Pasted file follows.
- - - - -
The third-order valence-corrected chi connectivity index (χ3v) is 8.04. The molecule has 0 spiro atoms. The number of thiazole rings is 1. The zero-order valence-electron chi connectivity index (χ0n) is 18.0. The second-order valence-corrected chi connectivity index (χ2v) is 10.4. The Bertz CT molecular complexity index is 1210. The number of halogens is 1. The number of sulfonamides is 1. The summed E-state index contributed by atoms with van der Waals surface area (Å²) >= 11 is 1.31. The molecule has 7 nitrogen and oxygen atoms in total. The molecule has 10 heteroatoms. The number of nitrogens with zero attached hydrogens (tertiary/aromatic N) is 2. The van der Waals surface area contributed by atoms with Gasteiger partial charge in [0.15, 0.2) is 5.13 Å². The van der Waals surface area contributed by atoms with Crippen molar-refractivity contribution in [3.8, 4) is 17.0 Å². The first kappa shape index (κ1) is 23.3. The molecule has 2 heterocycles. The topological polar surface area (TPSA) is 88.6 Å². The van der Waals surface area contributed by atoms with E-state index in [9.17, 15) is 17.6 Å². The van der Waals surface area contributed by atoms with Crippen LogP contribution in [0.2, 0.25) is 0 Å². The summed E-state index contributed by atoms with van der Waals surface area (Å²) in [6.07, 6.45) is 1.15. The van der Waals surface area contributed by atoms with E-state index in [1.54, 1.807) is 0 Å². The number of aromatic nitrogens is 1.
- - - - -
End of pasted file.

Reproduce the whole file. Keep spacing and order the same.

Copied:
The third-order valence-corrected chi connectivity index (χ3v) is 8.04. The molecule has 0 spiro atoms. The number of thiazole rings is 1. The zero-order valence-electron chi connectivity index (χ0n) is 18.0. The second-order valence-corrected chi connectivity index (χ2v) is 10.4. The Bertz CT molecular complexity index is 1210. The number of halogens is 1. The number of sulfonamides is 1. The summed E-state index contributed by atoms with van der Waals surface area (Å²) >= 11 is 1.31. The molecule has 7 nitrogen and oxygen atoms in total. The molecule has 10 heteroatoms. The number of nitrogens with zero attached hydrogens (tertiary/aromatic N) is 2. The van der Waals surface area contributed by atoms with Gasteiger partial charge in [0.15, 0.2) is 5.13 Å². The van der Waals surface area contributed by atoms with Crippen molar-refractivity contribution in [3.8, 4) is 17.0 Å². The first kappa shape index (κ1) is 23.3. The molecule has 2 heterocycles. The topological polar surface area (TPSA) is 88.6 Å². The van der Waals surface area contributed by atoms with E-state index in [9.17, 15) is 17.6 Å². The van der Waals surface area contributed by atoms with Crippen LogP contribution in [0.2, 0.25) is 0 Å². The summed E-state index contributed by atoms with van der Waals surface area (Å²) in [6.07, 6.45) is 1.15. The van der Waals surface area contributed by atoms with E-state index in [1.54, 1.807) is 0 Å². The number of aromatic nitrogens is 1.